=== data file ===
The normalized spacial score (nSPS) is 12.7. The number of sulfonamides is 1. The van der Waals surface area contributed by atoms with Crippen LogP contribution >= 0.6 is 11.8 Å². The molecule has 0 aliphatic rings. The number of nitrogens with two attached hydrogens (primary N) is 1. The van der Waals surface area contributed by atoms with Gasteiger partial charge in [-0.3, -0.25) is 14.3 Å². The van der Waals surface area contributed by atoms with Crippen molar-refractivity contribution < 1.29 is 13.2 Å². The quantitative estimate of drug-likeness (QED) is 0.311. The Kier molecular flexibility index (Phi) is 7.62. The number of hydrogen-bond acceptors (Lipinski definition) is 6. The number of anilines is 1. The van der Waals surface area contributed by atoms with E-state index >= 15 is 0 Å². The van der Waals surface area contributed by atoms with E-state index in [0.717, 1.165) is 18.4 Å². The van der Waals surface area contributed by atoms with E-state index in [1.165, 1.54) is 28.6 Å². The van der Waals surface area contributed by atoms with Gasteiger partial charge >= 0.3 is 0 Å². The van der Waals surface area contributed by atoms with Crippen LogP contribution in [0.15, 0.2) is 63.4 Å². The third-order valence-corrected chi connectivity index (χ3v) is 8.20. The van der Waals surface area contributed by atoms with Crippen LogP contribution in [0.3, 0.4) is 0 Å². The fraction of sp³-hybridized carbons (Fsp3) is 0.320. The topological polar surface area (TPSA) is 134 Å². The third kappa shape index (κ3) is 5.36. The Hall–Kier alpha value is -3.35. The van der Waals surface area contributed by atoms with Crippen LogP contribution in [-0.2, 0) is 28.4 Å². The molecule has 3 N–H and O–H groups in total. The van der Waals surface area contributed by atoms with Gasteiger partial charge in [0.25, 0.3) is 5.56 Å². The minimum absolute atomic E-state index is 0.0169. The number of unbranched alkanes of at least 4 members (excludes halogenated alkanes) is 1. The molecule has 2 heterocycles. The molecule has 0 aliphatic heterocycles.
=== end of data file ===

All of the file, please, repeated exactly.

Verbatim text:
The normalized spacial score (nSPS) is 12.7. The number of sulfonamides is 1. The van der Waals surface area contributed by atoms with Crippen LogP contribution >= 0.6 is 11.8 Å². The molecule has 0 aliphatic rings. The number of nitrogens with two attached hydrogens (primary N) is 1. The van der Waals surface area contributed by atoms with Gasteiger partial charge in [-0.3, -0.25) is 14.3 Å². The van der Waals surface area contributed by atoms with Crippen molar-refractivity contribution < 1.29 is 13.2 Å². The quantitative estimate of drug-likeness (QED) is 0.311. The Kier molecular flexibility index (Phi) is 7.62. The number of hydrogen-bond acceptors (Lipinski definition) is 6. The number of anilines is 1. The van der Waals surface area contributed by atoms with E-state index >= 15 is 0 Å². The van der Waals surface area contributed by atoms with E-state index in [0.717, 1.165) is 18.4 Å². The van der Waals surface area contributed by atoms with E-state index in [1.165, 1.54) is 28.6 Å². The van der Waals surface area contributed by atoms with Gasteiger partial charge >= 0.3 is 0 Å². The van der Waals surface area contributed by atoms with Crippen LogP contribution in [0.15, 0.2) is 63.4 Å². The third-order valence-corrected chi connectivity index (χ3v) is 8.20. The van der Waals surface area contributed by atoms with Crippen LogP contribution in [0.3, 0.4) is 0 Å². The fraction of sp³-hybridized carbons (Fsp3) is 0.320. The topological polar surface area (TPSA) is 134 Å². The third kappa shape index (κ3) is 5.36. The Hall–Kier alpha value is -3.35. The van der Waals surface area contributed by atoms with Crippen LogP contribution in [-0.2, 0) is 28.4 Å². The molecule has 3 N–H and O–H groups in total. The van der Waals surface area contributed by atoms with Gasteiger partial charge in [0.25, 0.3) is 5.56 Å². The minimum absolute atomic E-state index is 0.0169. The number of unbranched alkanes of at least 4 members (excludes halogenated alkanes) is 1. The molecule has 2 heterocycles. The molecule has 0 aliphatic heterocycles.